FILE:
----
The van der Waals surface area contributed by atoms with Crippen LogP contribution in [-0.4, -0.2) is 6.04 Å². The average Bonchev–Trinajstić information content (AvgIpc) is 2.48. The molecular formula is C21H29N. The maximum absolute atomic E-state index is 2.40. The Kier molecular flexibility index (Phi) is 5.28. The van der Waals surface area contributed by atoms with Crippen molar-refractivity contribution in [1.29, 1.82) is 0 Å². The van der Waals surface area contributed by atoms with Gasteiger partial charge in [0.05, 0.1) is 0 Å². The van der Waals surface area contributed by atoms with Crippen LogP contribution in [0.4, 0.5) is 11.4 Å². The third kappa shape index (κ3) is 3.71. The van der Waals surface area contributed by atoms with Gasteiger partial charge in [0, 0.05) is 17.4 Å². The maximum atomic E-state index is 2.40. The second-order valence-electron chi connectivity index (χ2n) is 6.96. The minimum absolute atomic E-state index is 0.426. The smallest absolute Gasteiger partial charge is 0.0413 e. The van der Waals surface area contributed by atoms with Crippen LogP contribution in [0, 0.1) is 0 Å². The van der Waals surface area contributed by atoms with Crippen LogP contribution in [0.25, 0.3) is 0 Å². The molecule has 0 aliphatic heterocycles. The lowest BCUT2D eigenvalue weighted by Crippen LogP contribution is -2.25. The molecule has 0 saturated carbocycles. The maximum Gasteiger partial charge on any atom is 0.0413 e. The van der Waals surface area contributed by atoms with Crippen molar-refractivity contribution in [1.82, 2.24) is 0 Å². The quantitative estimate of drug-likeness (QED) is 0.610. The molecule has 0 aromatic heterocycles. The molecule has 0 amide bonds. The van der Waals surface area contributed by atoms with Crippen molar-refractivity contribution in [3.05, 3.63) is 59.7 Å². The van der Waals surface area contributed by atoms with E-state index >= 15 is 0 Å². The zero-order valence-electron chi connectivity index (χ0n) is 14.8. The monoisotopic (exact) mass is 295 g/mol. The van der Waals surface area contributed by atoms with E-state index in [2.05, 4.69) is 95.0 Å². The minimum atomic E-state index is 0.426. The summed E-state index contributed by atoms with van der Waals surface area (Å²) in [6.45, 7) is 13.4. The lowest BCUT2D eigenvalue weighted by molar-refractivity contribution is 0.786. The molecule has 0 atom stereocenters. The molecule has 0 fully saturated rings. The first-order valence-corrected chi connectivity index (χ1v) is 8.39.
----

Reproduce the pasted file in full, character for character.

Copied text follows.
The van der Waals surface area contributed by atoms with Crippen LogP contribution in [-0.4, -0.2) is 6.04 Å². The average Bonchev–Trinajstić information content (AvgIpc) is 2.48. The molecular formula is C21H29N. The maximum absolute atomic E-state index is 2.40. The Kier molecular flexibility index (Phi) is 5.28. The van der Waals surface area contributed by atoms with Crippen molar-refractivity contribution in [1.29, 1.82) is 0 Å². The van der Waals surface area contributed by atoms with Gasteiger partial charge in [0.05, 0.1) is 0 Å². The van der Waals surface area contributed by atoms with Crippen LogP contribution in [0.4, 0.5) is 11.4 Å². The third kappa shape index (κ3) is 3.71. The van der Waals surface area contributed by atoms with Gasteiger partial charge in [0, 0.05) is 17.4 Å². The maximum atomic E-state index is 2.40. The second-order valence-electron chi connectivity index (χ2n) is 6.96. The minimum absolute atomic E-state index is 0.426. The smallest absolute Gasteiger partial charge is 0.0413 e. The van der Waals surface area contributed by atoms with Crippen LogP contribution in [0, 0.1) is 0 Å². The van der Waals surface area contributed by atoms with Crippen LogP contribution in [0.25, 0.3) is 0 Å². The molecule has 0 aliphatic heterocycles. The lowest BCUT2D eigenvalue weighted by Crippen LogP contribution is -2.25. The molecule has 0 saturated carbocycles. The maximum Gasteiger partial charge on any atom is 0.0413 e. The van der Waals surface area contributed by atoms with Crippen molar-refractivity contribution in [1.82, 2.24) is 0 Å². The quantitative estimate of drug-likeness (QED) is 0.610. The molecule has 0 aromatic heterocycles. The molecule has 0 amide bonds. The van der Waals surface area contributed by atoms with Crippen molar-refractivity contribution in [3.05, 3.63) is 59.7 Å². The van der Waals surface area contributed by atoms with E-state index >= 15 is 0 Å². The zero-order valence-electron chi connectivity index (χ0n) is 14.8. The monoisotopic (exact) mass is 295 g/mol. The van der Waals surface area contributed by atoms with E-state index in [2.05, 4.69) is 95.0 Å². The minimum atomic E-state index is 0.426. The summed E-state index contributed by atoms with van der Waals surface area (Å²) in [6.45, 7) is 13.4. The lowest BCUT2D eigenvalue weighted by molar-refractivity contribution is 0.786. The molecule has 0 atom stereocenters. The molecule has 0 fully saturated rings. The first-order valence-corrected chi connectivity index (χ1v) is 8.39.